The Retoucher 

Published by

Eksmo, Moscow

RandomHouse, Munich

Signature, Utrecht

Actes Sud, France

The Retoucher is a cunningly designed thriller with a mysterious plot that keeps the reader in suspense right up to the end. The novel, which has sold 260,000 copies in Russia, is going to be filmed soon.

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Strange things take place in the life of the successful Moscow photographer Heinrich Müller. A number of people whose photographs he has retouched die under mysterious circumstances. Heinrich has the feeling that these deaths have something to do with him. The key to the terrible truth about his life lies in the history of his family that is presented to the reader in a series of flashbacks.

One day Heinrich visits his father. There he meets a beautiful young woman named Tanya, who looks amazingly like Lisa, Heinrich's first and only love.

Heinrich was 17, when he unintentionally fatally wounded his girlfriend Lisa with a knife that he took away from one of his attackers during a fight with some drunken hooligans. An old friend of his fathers from the NKVD—his father always told him that he used to work as a geologist at the North Pole—helps him. Heinrich is not charged with a crime, but his two best friends, Bajbikov and Volokhov, who had to perjure themselves, turn away from him.

His father is behaving unusually. He has installed a security camera on the door to the apartment, claims he is being followed and suspects Tanya to be part of the conspiracy against him. He is convinced that she has been sent by the ones he has been waiting for since his retirement from the KGB (the successor organization to the NKVD).

He was picked up by the NKVD in 1934. He is accused of having murdered a number of people who had brought photos to his shop to be retouched. An NKVD officer has him erase a stenographer who works for the secret service from a snapshot, and she too dies. After that Heinrich works for the NKVD and in doing so avoids all the repressions that Soviet citizens of German heritage were exposed to when the war began.

The photographer erases half of Stalin's Politburo from the photographic record and simultaneously from life. At the end of 1944, the invisible creator of history, whose strange gift is known only to his case officer, erases one of the spectators from the famous picture of Lenin playing chess with Maxim Gorky on Capri in 1908. It was Benito Mussolini, who is shortly thereafter shot in Italy.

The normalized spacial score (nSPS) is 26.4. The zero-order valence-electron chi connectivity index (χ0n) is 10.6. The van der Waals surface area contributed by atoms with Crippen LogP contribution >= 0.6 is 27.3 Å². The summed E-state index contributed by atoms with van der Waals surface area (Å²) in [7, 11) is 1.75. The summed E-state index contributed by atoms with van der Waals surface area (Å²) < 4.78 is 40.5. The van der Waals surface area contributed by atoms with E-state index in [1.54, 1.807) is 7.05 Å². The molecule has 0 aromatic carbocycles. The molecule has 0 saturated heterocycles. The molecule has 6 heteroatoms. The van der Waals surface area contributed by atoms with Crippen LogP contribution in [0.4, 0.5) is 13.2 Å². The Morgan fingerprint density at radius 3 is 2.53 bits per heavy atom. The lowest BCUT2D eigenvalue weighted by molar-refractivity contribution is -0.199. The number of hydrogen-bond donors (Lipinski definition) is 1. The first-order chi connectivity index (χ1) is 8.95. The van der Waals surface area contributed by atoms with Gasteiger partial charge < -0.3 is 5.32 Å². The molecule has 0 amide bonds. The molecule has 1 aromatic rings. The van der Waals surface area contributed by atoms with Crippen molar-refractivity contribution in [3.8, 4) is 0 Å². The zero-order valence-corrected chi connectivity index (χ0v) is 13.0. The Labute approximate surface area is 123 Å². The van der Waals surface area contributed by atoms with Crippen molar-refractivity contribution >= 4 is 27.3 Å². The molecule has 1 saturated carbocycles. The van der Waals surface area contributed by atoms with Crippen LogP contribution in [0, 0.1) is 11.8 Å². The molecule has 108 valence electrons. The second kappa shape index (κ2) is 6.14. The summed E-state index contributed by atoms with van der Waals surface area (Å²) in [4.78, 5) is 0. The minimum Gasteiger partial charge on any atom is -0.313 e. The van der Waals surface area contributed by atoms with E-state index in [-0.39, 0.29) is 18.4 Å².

It was only several years after the war that the photographer managed to get hold of a photo of his case officer. Almost as if he had had a premonition, shortly before his death the officer wrote a report for his superiors, in which he detailed the photographer's strange skills. His report is stamped "RETENTION: IN PERPETUITY", and placed in the archives. 

Having been let go by the KGB, the photographer now works for an industrial periodical and raises his son by himself. His wife died shortly after his son's birth, and from a very early age, the young Heinrich suspected that his mother's death was not of natural causes.

The morning after the unusual meeting with Tanya, his father confirms Heinrich's frightful suspicions and tells him why for the last few years he has supposedly only taken pictures of industrial parks. He had always been afraid that his son had inherited his gift, and had, therefore, never wanted him to be a photographer. And Heinrich also has a son, one he has never seen, who lives with his ex-wife in the U.S.A. …

Suddenly a truck appears out of nowhere. His father is pronounced dead at the scene. Besides Heinrich and Tanya there is hardly anyone at the funeral. Heinrich finds his father's notebook and sees that all his old friends and acquaintances that are in it are dead. And he discovers two photos that show the same scene. In one of them, he is standing there with Lisa, in the other one, he is standing there alone. His father had seen to it back then that Lisa died at Heinrich's own hand.

Heinrich is afraid that Tanya could have had something to do with his father's killers, but he has fallen in love with her. He wants to start a new life and destroys his archive of photos. It, unfortunately, soon becomes clear that too many people want to make use of his gift. Someone breaks into his apartment and into the apartment of his father as well.

His father had left behind a stack of photos of Heinrich's old school friend Bajbikov, who, in the meantime, has become a famous politician with presidential ambitions. There have recently been a number of attempts on his life that he has only narrowly escaped from. Before his death, his father had told him that he absolutely had to call Bajbikov. And Tanya tells Heinrich that Bajbikov had brutally raped her when she was fourteen. Heinrich decides that he will consciously use his gift now to rid the world of all scoundrels and criminals. He erases Bajbikov from the negative of one of the photos.

The next morning he sees two cars leaving Bajbikov's apartment. Bajbikov is mortally wounded, but he holds on long enough to give Heinrich a container of microfilm that holds data on off-shore accounts where funds of the now defunct Communist Party of the Soviet Union (CPSU) have been secreted, and information on terror groups whose leaders gather, waving a banner with a swastika, and promise to return order to Russia, unaware that their efforts are being financed with Communist Party money or that they are being used by former members of the KGB.

Heinrich recognizes that he has only been used in a secret war against Bajbikov. In despair he erases his own face from a self-portrait, but nothing happens …